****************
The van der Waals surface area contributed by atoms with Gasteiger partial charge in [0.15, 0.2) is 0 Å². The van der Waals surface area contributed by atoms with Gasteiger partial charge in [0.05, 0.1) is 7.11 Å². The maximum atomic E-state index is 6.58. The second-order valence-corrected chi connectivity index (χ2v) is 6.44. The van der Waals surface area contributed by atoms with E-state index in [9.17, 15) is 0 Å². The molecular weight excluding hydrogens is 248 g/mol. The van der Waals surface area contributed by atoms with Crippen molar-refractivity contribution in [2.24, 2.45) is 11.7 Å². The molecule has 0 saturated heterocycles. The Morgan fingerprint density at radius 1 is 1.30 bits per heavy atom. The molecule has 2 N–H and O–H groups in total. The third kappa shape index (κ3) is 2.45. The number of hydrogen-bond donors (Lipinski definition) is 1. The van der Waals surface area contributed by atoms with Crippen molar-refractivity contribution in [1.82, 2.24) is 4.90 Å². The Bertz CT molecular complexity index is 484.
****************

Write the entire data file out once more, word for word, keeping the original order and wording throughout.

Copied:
The van der Waals surface area contributed by atoms with Gasteiger partial charge in [0.15, 0.2) is 0 Å². The van der Waals surface area contributed by atoms with Gasteiger partial charge in [0.05, 0.1) is 7.11 Å². The maximum atomic E-state index is 6.58. The second-order valence-corrected chi connectivity index (χ2v) is 6.44. The van der Waals surface area contributed by atoms with E-state index in [9.17, 15) is 0 Å². The molecular weight excluding hydrogens is 248 g/mol. The van der Waals surface area contributed by atoms with Crippen molar-refractivity contribution in [2.24, 2.45) is 11.7 Å². The molecule has 0 saturated heterocycles. The Morgan fingerprint density at radius 1 is 1.30 bits per heavy atom. The molecule has 2 N–H and O–H groups in total. The third kappa shape index (κ3) is 2.45. The number of hydrogen-bond donors (Lipinski definition) is 1. The van der Waals surface area contributed by atoms with Crippen molar-refractivity contribution in [1.82, 2.24) is 4.90 Å². The Bertz CT molecular complexity index is 484.